Day After Highlighting Iran's Nuclear Threat, ABC Exposes 'Secret War' to Avert It

A night after leading with an “exclusive” about the more imminent than thought horrific threat posed by Iran's nuclear weapons capability, ABC's World News began Tuesday with another Brian Ross “exclusive” in which he exposed a clandestine “secret war” inside Iran, a revelation that seemingly could undermine U.S. efforts to prevent Iran's extremist leaders from using those weapons of mass destruction. “Tonight,” anchor Charles Gibson announced at the top of Monday's World News, “an alarming acceleration of Iran's nuclear program. Iran could have material for a bomb in two years. A Brian Ross exclusive.” Ross soon explained how “in the last three months Iran has more than tripled its ability to produce enriched uranium -- meaning, according to weapons experts, that it could have enough material for a nuclear bomb within two years...”

Jump ahead 24 hours, and Gibson teased Tuesday's World News: “Tonight, a secret war going on inside Iran. Deadly stealth attacks in Iran, being conducted with the knowledge of the U.S. government. Brian Ross investigates.” Ross outlined how “U.S. and Pakistani sources tell ABC News that the U.S. has been secretly advising and encouraging a militant group that has carried out a series of guerrilla raids inside Iran, raids that have led to the deaths or capture of Iranian soldiers and officials. The group operates out of the Baluchistan province of Pakistan, just across the border from Iran.” Naturally, ABC managed to make a connection to Dick Cheney as Ross relayed: “Pakistani sources say the secret campaign against Iran was on the agenda when Vice President Cheney met with Pakistani President Musharaff in February.”

Gibson led the April 3 World News:
“Good evening. We have an exclusive report tonight on efforts to undermine the government of Iran. Efforts undertaken with the knowledge of the U.S. government. Our chief investigative correspondent, Brian Ross, has uncovered a U.S. intelligence connection to a militant group in Pakistan that is conducting raids across that country's border with Iran, raids that in some cases, have been deadly. The purpose of those attacks, to destabilize Iran. Brian is here, tonight, with details. Brian?”

Ross elaborated: “Charlie, U.S. and Pakistani sources tell ABC News that the U.S. has been secretly advising and encouraging a militant group that has carried out a series of guerrilla raids inside Iran, raids that have led to the deaths or capture of Iranian soldiers and officials. The group operates out of the Baluchistan province of Pakistan, just across the border from Iran. The group, made up of Baluchi tribesmen, has produced its own videos showing Iranian soldiers and border guards it says it has captured and brought back to Pakistan. U.S. government sources say the U.S. provides no direct funding of the group. But since 2005, has maintained ties to its youthful leader, this man, Abd el Malik Regi, who claims to have personally executed some of the Iranian captives.”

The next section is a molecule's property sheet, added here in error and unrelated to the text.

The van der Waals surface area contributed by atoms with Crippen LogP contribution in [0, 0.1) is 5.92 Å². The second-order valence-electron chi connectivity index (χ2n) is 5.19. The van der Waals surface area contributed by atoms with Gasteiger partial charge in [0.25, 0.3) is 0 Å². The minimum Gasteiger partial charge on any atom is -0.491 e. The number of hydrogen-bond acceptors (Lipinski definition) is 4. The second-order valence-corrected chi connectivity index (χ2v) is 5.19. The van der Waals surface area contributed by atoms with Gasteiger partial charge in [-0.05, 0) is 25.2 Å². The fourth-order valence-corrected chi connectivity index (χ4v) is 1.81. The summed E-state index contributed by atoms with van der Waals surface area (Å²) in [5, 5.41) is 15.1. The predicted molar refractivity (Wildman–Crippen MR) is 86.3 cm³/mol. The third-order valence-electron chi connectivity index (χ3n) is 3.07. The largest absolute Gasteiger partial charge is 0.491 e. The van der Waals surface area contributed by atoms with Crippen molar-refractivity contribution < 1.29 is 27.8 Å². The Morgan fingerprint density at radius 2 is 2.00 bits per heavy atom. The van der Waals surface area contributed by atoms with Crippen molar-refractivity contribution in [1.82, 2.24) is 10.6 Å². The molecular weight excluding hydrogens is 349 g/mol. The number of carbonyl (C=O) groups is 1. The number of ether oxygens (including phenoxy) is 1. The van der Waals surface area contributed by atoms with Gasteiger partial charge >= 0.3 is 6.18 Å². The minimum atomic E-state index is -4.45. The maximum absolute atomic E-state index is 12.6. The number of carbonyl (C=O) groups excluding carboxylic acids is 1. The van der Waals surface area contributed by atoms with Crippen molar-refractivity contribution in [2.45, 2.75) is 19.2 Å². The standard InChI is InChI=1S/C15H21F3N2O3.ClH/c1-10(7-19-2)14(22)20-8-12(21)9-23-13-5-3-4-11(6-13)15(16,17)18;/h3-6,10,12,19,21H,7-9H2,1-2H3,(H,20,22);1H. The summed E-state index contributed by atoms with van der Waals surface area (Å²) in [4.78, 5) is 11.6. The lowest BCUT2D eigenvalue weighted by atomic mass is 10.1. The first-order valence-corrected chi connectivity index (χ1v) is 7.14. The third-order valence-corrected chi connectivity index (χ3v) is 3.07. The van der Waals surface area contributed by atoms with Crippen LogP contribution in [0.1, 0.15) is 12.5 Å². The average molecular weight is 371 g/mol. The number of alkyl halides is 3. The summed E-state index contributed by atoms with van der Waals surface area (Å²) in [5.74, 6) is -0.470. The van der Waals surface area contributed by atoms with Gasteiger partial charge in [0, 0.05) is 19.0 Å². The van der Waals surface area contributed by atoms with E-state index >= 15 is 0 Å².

Alexis Debat, ABC News consultant: “He used to fight with the Taliban. He's part drug smuggler, part Taliban, part Sunni activist.”

Ross: “Alexis Debat, a senior fellow on counter-terrorism at the Nixon Center and an ABC News consultant, says tribal sources told him Regi and his group, called Jundullah, are getting money funneled through Iranian exiles who have connections to European and Gulf state countries.”

Debat: “He is essentially commanding a force of several hundred guerilla fighters that stage attacks across the border into Iran on Iranian military officers, Iranian intelligence officers, kidnaping them, executing them on camera.”

Ross: “Most recently, Jundullah took credit for an attack in February that killed at least eleven members of the Iranian Revolutionary Guards in the city of Zehedan. Last month, Iranian state television broadcast what it said were confessions by those responsible for that bus attack. They reportedly admitted to being members of Jundullah and said they had been trained for the mission at a secret location in Pakistan.”

Debat: “This absolutely could not happen without the approval at the most senior level of the Pakistani government.”

Ross: “In fact, Pakistani sources say the secret campaign against Iran was on the agenda when Vice President Cheney met with Pakistani President Musharaff in February. The only relationship with the group that the U.S. intelligence will admit to for the record, is seeking its help in tracking al Qaeda figures in that part of Pakistan. Other than that, U.S. officials say only they do not provide direct funding to the group to attack Iran. Charlie.”

Gibson, at anchor desk with Ross: “But, Brian, could a small group like this actually have an effect in destabilizing the Iranian government?”

Ross: “There is a belief by U.S. officials, that this minority group, plus four or five other minority groups, if stirred up, could in fact destabilize and upset the Tehran central government, leading to a destabilization.”

Gibson: “All right. Our chief investigative correspondent, Brian Ross. Brian will have more of his report later on Nightline."

The April 2 posting of the Ross story on ABC News' “The Blotter” blog, “Exclusive: Iran Nuclear Bomb Could Be Possible by 2009,” by Brian Ross and Christopher Isham.

The April 3 “The Blotter” posting of the Ross story, “ABC News Exclusive: The Secret War Against Iran,” by Brian Ross and Christopher Isham.
Brent Baker
Brent Baker
Brent Baker is the Steven P.J. Wood Senior Fellow and VP for Research and Publications at the Media Research Center